Megan Pagado

In late February, we at the Arts and Humanities Council of Montgomery County hosted our first-ever #CreativeMoCo Tweetup for creatives in and around Montgomery County, MD.

Why did we, a local arts council, host a tweetup?

  1. Our constituents asked for it. They wanted the opportunity meet others in a casual, laidback, unstructured setting. (We’re fans of speed networking, but had to put those impulses aside for this particular event.)
  2. While we’re active on social media, we‘ve never had the chance to meet most of our followers and fans face to face. And isn’t eventually creating real, genuine interactions the whole point of social media?
  3. We saw this as an amazing opportunity to not only meet and introduce creatives to each other, but to mobilize them and take them to the next step of becoming self-identified arts advocates.

The tweetup was first announced on Facebook and Twitter, which generated over 40 registrations in two days. As I saw the number climb, I was amazed at the number of people registering that we didn’t know.

Since we used the term “creative community” instead of “cultural community” in marketing the tweetup, we had everyone from magazine editors to restaurant owners to DJs in attendance.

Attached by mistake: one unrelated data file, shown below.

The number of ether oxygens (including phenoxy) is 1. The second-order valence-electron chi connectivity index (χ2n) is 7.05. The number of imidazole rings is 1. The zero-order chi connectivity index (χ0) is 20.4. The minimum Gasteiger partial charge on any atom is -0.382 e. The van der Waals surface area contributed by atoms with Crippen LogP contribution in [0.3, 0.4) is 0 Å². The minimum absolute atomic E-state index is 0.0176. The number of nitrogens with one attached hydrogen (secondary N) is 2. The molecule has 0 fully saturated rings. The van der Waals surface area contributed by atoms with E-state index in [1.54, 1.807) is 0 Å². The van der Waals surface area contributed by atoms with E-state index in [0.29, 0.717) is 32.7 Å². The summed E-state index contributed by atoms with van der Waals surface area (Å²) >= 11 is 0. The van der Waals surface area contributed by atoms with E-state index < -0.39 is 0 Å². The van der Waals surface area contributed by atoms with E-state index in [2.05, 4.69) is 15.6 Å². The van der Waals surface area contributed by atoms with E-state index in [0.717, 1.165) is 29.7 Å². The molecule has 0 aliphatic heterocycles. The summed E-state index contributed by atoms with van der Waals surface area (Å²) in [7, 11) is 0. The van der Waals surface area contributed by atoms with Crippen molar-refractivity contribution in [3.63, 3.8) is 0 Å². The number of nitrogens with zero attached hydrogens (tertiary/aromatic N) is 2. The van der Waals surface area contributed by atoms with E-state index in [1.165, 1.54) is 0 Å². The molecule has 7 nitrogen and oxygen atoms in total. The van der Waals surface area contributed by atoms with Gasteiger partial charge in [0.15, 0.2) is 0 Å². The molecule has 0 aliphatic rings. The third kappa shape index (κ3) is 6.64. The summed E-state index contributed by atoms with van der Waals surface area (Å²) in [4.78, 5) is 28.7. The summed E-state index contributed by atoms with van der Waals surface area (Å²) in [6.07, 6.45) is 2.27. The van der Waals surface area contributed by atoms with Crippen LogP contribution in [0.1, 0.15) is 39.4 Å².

Based on our experience hosting our tweetup, here are some tips I can share with you on hosting your own, especially one that is advocacy-based: Read the rest of this entry »

Three years before writing Future Shock in 1970, futurist Alvin Toffler first wrote The Art of Measuring the Arts, and noted, “A cultural data system is needed to provide information for rational policy-making in the cultural field and to assist those outside the field in understanding their impact on it.”

This week, Americans for the Arts released the 2012 National Arts Index report, which delivers a 2010 score of the health and vitality of the arts in the U.S.

From its low point in 2009, the Index rose slightly from 96.3 to 96.7 in 2010.

This year’s report bears witness to how the arts sector fared during the Great Recession—and the losses were swift and measurable.